Christmas Story

I was doing some shopping rounds down at Ace Hardware when I spotted their traditional Christmas setup: a miniature village situated around snowy mountain caps. The handiwork was quite admirable; it was obvious that a lot of effort had been invested in the creation of the little village. Having changed my mind on what I wanted to do with my custom-made gifts for this year, on my way out I decided to take some photos with my phone of the setup. Later that evening, in a café , and while shifting through the photos, a story started to build up in my head. Though uploaded on Facebook at the time, I thought I’d share the narrative with you here as well. Enjoy, and Merry Christmas!



Our story begins on a fine White Christmas morning in Nomsburg, a calm village cocooned between Mt. Nomsingheim and Mt. Table Nom. Little Johnny, like all boys his age, is being dragged by his mother, Alice, to visit the family. “Holidays are all about being with family,” she says, trying her best to keep hold of Johnny. “But where’s dad! He’s not coming! And neither are Charlie and Jen!” Sad little Johnny; he woke up late this morning.



Robert was busy with his choir, singing all sorts melodies in an attempt to instill a feeling of warmth in the bitter, cold day. Robert is no stranger to bitterness; he’s not leading the life he aspired to live, but has to. Often, he parallels his life with that of Alice whenever she comes to church, carrying the weight of the world on her shoulders. Everyone in Nomsburg knew of her marital problems; her husband, Tim, has pretty much been the catalyst in creating everyone else’s marital problems. Only problem with Robert is that he has to keep his problems to himself.



Meanwhile, Charlie and Jen are having a blast at the local fair, the only place in Nomsburg with a green patch of land. “Glad we woke up early,” cheered Charlie gleefully at his sister, “Imagine having to go see Aunt Betty.” Who would blame them? Aunt Betty is not exactly a role model for anything that’s good in the world; the only reason she’s not dead is because God doesn’t want her up there. “I know, good grief I would murder myself,” Jen replied dismissively. “Now give me that popcorn.” Fun times for Charlie and Jen. Sad little Johnny.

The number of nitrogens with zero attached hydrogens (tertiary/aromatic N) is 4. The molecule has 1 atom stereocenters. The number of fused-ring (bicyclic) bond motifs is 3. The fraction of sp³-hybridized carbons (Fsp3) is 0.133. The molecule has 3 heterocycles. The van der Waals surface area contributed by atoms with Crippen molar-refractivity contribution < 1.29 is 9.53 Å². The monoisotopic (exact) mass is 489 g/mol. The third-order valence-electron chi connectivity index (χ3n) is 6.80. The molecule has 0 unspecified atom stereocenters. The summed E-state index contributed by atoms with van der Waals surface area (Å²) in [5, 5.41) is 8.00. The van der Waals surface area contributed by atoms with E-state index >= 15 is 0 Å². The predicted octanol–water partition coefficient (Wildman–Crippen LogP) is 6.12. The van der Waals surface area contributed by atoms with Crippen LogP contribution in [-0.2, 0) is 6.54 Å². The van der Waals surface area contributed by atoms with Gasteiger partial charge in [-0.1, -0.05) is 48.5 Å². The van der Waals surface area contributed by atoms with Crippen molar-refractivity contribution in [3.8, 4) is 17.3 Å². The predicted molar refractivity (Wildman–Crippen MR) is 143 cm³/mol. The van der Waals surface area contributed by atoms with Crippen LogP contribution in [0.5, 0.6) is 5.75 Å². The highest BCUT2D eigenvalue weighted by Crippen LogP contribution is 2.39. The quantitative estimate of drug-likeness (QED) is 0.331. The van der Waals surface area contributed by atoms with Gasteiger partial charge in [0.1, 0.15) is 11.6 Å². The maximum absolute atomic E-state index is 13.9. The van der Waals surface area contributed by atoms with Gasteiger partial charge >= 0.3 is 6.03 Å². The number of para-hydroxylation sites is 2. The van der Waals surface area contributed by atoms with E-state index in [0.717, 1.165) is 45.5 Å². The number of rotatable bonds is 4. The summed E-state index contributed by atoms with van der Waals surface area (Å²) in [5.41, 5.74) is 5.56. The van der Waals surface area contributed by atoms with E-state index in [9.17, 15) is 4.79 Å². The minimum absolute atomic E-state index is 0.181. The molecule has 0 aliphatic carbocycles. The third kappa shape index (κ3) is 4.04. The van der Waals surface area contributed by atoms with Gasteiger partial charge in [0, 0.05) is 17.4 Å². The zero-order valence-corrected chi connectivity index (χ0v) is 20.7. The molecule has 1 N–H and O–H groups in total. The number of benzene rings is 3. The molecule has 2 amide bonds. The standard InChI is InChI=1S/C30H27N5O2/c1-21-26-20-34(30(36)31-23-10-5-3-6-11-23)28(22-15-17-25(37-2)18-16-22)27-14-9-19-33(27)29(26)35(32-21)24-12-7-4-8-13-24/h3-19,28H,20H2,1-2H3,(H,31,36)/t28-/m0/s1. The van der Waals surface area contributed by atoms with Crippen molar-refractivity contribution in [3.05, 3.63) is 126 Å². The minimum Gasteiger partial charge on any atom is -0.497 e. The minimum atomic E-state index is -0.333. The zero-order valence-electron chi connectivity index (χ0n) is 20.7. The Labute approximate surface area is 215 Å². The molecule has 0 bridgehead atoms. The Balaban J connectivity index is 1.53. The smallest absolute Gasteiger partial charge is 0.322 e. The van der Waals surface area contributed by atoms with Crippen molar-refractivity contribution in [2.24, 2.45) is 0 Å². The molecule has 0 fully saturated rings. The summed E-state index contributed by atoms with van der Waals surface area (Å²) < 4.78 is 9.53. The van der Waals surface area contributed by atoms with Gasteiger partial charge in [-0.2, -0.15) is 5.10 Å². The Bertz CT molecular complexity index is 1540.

Stumpy (yes, the Gnome — you think I’d keep the little guy out?) has a nice life. Though everyone looks down on him — more than looking down at him — he’s actually a happy midget. He has no debt, he quarrels with no one, he has no Gnomette to make his life miserable, and more importantly, no one gives a shit about him so no one ever meddles in his life. Lucky midget.



Tim. Classy man with a refined taste in china, tea, tobacco, and hats — but not in women. He slept with everyone in Nomsburg except Alice… well of course he had to when Charlie and Jen had to be conceived. Not Johnny though; that sad little kid is a bastard. Poor little Johnny. Anyway, Tim had no intention of going to see Aunt Betty either; he believes she should stay in an asylum. Probably why she lives in Nomsburg.



In the bigger picture of things, though, Nomsburg is a charming, peaceful little place… until Johnny finds out who his real dad is anyway. But no one cares about his dad. He’s just a Gnome, after all.

Why I HATE Maths

Maths. It’s one of those subjects that strictly revolves around a love or hate reltionship: You’re either wired to love it or you’re not.

From what I have seen, most of my friends love maths because, according to them, solving a linear equations is like mental masturbation. They’re entitled to that and I have absolutely nothing against them, as long as they don’t try to inseminate my life with their shit.